Africa should embrace technology and innovations to boost agro-production and, hence save the billions of dollars the continent spends on food imports, the Minister for Agriculture and Animal Resources has said.
Dr Gerardine Mukeshimana said use of advanced technology helps increase crop yields across the continent, a development that would help reduce imported foodstuff. Citing maize, the minister said the crop’s yield can increase by half if farmers planted hybrid maize seeds compared to using ordinary maize seeds. Read more. Source | New Times
Tanzania plans to introduce the first ever center of excellence on irrigation training to serve East African countries. The training centre at Oljoro with exemplary farm and man-made lake, is the brainchild of Arusha Technical College’s (ATC) irrigation engineering department. It was established to devise modern ways of farming that free farmers from extreme reliance on rains. Read more. Source | Daily News
Grain dealers and farmers have been urged to ensure quality and standards as part of efforts to support cross-border trade and also help develop the grain sector in the region.
Janet Ngombalu, the Eastern Africa Grain Council (EAGC) regional programme coordinator, said more efforts were required to create efficient, structured, inclusive and profitable grain trade in Rwanda and across the region, adding that this will also ensure quality and standards. Read more. Source | New Times
Agriculture supports directly and indirectly up to 75 per cent of the Kenyan population and generates almost all the country’s food requirements.
With reliance on rain-fed agricultural production in most parts of the country and infestation by notifiable insects in recent times, Kenya remains susceptible, with the pests putting the country at risk of growing food insecurity. Read more. Source | Daily Nation
Rwanda is prepared to improve grain quality and recover from the post-harvest losses it has been facing over the past few years with the construction of grain storage facility. The country has counted over 30 per cent post-harvest losses due to poor storage that has indirectly affected the quality of their crops and propelled food insecurity issues in the country.
The profits of the farmers have been cut short with the same challenge, which has demoralized their status in the individual and corporate level. The government has been left scratching its head on how to make the mountain plain as it seeks to feed its citizens and harness some revenue from the exportation of the crop produce. Read more. Source | The Exchange
Kenya will next month waive duty to allow millers to import maize from Uganda and Tanzania. Kenyan traders imported more than 77,500 tonnes of maize worth $31.2 million since January from its neighbours. This is the highest amount of imports in the past five years as drought and the effects of the fall armyworm manifest in the country’s staple.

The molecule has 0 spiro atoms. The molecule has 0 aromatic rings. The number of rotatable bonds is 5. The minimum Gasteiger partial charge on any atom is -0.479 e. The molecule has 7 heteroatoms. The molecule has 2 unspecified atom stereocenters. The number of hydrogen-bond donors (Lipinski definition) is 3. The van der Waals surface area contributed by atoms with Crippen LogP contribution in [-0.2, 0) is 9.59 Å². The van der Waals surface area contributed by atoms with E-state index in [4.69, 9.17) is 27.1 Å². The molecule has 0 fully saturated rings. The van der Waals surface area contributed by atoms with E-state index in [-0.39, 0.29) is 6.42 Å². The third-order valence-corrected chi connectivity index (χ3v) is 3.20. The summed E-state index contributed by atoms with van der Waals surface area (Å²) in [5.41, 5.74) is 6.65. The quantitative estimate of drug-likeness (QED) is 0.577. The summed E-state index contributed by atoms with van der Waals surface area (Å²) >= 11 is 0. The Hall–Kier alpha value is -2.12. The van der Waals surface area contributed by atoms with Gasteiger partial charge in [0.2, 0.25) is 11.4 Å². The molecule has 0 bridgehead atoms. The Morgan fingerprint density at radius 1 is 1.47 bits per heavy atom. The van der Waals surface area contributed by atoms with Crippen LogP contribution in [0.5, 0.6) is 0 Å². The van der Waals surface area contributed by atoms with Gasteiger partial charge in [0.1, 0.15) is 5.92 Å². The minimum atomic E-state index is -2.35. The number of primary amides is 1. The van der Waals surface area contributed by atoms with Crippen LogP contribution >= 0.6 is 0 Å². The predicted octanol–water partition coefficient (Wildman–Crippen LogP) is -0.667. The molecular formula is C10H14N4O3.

Outgoing Agriculture Cabinet Secretary Willy Bett said that the government would, through the Foreign Affairs Ministry, formalise importation of maize. Read more. Source | East Africa
Intra-regional trade in quality cereals and pulses is expected to increase following the launch of the gazetted East African standards of staple foods.
Speaking in an interview on the sidelines of the launch of the nine standards for staple foods on Wednesday by East Africa Grain Council (EAGC) in Kampala, Mr Gerald Masila, executive director EAGC, said the lack of harmonised regional standards has for a long time barred trade as each East African country has been using its standards.
“We have lost out on a market position. I do not have a number right now. Read more. Source | Daily Monitor
The quality of regional trade in cereals and pulses is expected to improve following the launch of newly gazetted standards for staple foods.
The harmonisation comes after a long period where each East African country used its own yardstick to determine quality of cereals including maize, millet, wheat, sorghum, rice and pulses such as beans and peas traded across borders.
Speaking during an interview on the sidelines of the launch of the new standards by the East Africa Grain Council (EAGC) in Kampala Wednesday, executive director Gerald Masila said the lack of uniform guidelines had served as a technical barrier to trade. Read more. Source | Business Daily
Tanzania hopes to increase its rice exports to Kenya and Rwanda by one-third this year, according to forecast by a trade tracker. According to the East Africa Cross-border Trade (EACT), the trade volume will be boosted by supplies from the August harvest and high carry-over stocks, which are likely to lower prices. The low rice prices are due to lower maize flour cost which is a substitute staple food to rice. Read more. Source | East African
Farmers of maize, sorghum and soya need not worry anymore about market for their produce as local fortified foods manufacturer is looking to double local sourcing of raw materials this year to increase production.
Officials at Africa Improved Foods (AIF), which is behind the Nootri range of fortified foods, say the firm is targeting to produce 45,000 tonnes this year, an increase from 35,000 produced last year as the firm targets the export market, according to Darshana Joshi, the AIF commercial director. Read more. Source | New Times